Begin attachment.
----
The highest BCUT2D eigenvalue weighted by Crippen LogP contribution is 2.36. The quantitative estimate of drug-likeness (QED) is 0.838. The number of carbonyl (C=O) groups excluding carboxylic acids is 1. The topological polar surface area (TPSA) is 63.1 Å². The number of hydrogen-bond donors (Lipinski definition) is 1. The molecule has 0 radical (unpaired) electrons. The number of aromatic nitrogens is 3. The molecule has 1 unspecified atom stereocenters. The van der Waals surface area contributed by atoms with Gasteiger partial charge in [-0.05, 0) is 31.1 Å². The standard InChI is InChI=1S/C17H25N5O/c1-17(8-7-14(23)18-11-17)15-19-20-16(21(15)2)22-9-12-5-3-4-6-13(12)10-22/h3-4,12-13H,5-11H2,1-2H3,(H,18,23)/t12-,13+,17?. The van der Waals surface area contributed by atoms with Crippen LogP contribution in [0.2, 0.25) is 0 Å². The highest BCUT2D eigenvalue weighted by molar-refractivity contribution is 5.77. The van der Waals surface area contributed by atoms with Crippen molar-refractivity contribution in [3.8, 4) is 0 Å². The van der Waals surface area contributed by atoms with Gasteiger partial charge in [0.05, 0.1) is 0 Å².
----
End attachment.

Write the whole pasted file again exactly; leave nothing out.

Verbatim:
The highest BCUT2D eigenvalue weighted by Crippen LogP contribution is 2.36. The quantitative estimate of drug-likeness (QED) is 0.838. The number of carbonyl (C=O) groups excluding carboxylic acids is 1. The topological polar surface area (TPSA) is 63.1 Å². The number of hydrogen-bond donors (Lipinski definition) is 1. The molecule has 0 radical (unpaired) electrons. The number of aromatic nitrogens is 3. The molecule has 1 unspecified atom stereocenters. The van der Waals surface area contributed by atoms with Gasteiger partial charge in [-0.05, 0) is 31.1 Å². The standard InChI is InChI=1S/C17H25N5O/c1-17(8-7-14(23)18-11-17)15-19-20-16(21(15)2)22-9-12-5-3-4-6-13(12)10-22/h3-4,12-13H,5-11H2,1-2H3,(H,18,23)/t12-,13+,17?. The van der Waals surface area contributed by atoms with Crippen LogP contribution in [0.2, 0.25) is 0 Å². The highest BCUT2D eigenvalue weighted by molar-refractivity contribution is 5.77. The van der Waals surface area contributed by atoms with Crippen molar-refractivity contribution in [3.8, 4) is 0 Å². The van der Waals surface area contributed by atoms with Gasteiger partial charge in [0.05, 0.1) is 0 Å².